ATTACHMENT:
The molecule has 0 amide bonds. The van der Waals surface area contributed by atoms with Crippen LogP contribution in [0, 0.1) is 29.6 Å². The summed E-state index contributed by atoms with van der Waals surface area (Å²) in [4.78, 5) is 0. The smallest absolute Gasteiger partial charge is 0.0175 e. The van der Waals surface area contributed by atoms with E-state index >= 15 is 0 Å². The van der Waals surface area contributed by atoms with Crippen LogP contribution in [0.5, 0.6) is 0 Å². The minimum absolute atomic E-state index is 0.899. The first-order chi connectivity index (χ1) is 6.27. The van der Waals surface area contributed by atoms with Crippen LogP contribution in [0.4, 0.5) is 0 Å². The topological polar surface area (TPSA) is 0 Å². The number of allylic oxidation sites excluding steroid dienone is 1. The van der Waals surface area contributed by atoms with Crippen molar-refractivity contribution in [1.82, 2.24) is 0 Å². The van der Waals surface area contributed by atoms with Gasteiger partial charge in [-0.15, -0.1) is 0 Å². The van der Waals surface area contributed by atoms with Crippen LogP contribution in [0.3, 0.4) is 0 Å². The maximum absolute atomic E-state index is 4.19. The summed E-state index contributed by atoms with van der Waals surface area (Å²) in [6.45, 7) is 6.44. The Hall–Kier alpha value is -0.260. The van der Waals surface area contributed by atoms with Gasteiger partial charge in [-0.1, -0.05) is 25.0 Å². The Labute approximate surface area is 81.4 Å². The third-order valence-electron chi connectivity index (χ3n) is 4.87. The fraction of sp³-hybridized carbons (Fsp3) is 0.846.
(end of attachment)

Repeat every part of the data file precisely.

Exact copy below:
The molecule has 0 amide bonds. The van der Waals surface area contributed by atoms with Crippen LogP contribution in [0, 0.1) is 29.6 Å². The summed E-state index contributed by atoms with van der Waals surface area (Å²) in [4.78, 5) is 0. The smallest absolute Gasteiger partial charge is 0.0175 e. The van der Waals surface area contributed by atoms with E-state index >= 15 is 0 Å². The van der Waals surface area contributed by atoms with Crippen LogP contribution in [0.5, 0.6) is 0 Å². The minimum absolute atomic E-state index is 0.899. The first-order chi connectivity index (χ1) is 6.27. The van der Waals surface area contributed by atoms with Crippen LogP contribution in [0.4, 0.5) is 0 Å². The topological polar surface area (TPSA) is 0 Å². The number of allylic oxidation sites excluding steroid dienone is 1. The van der Waals surface area contributed by atoms with Crippen molar-refractivity contribution in [1.82, 2.24) is 0 Å². The van der Waals surface area contributed by atoms with Gasteiger partial charge in [-0.15, -0.1) is 0 Å². The van der Waals surface area contributed by atoms with Crippen LogP contribution in [0.3, 0.4) is 0 Å². The maximum absolute atomic E-state index is 4.19. The summed E-state index contributed by atoms with van der Waals surface area (Å²) in [6.45, 7) is 6.44. The Hall–Kier alpha value is -0.260. The van der Waals surface area contributed by atoms with Gasteiger partial charge in [-0.1, -0.05) is 25.0 Å². The Labute approximate surface area is 81.4 Å². The third-order valence-electron chi connectivity index (χ3n) is 4.87. The fraction of sp³-hybridized carbons (Fsp3) is 0.846.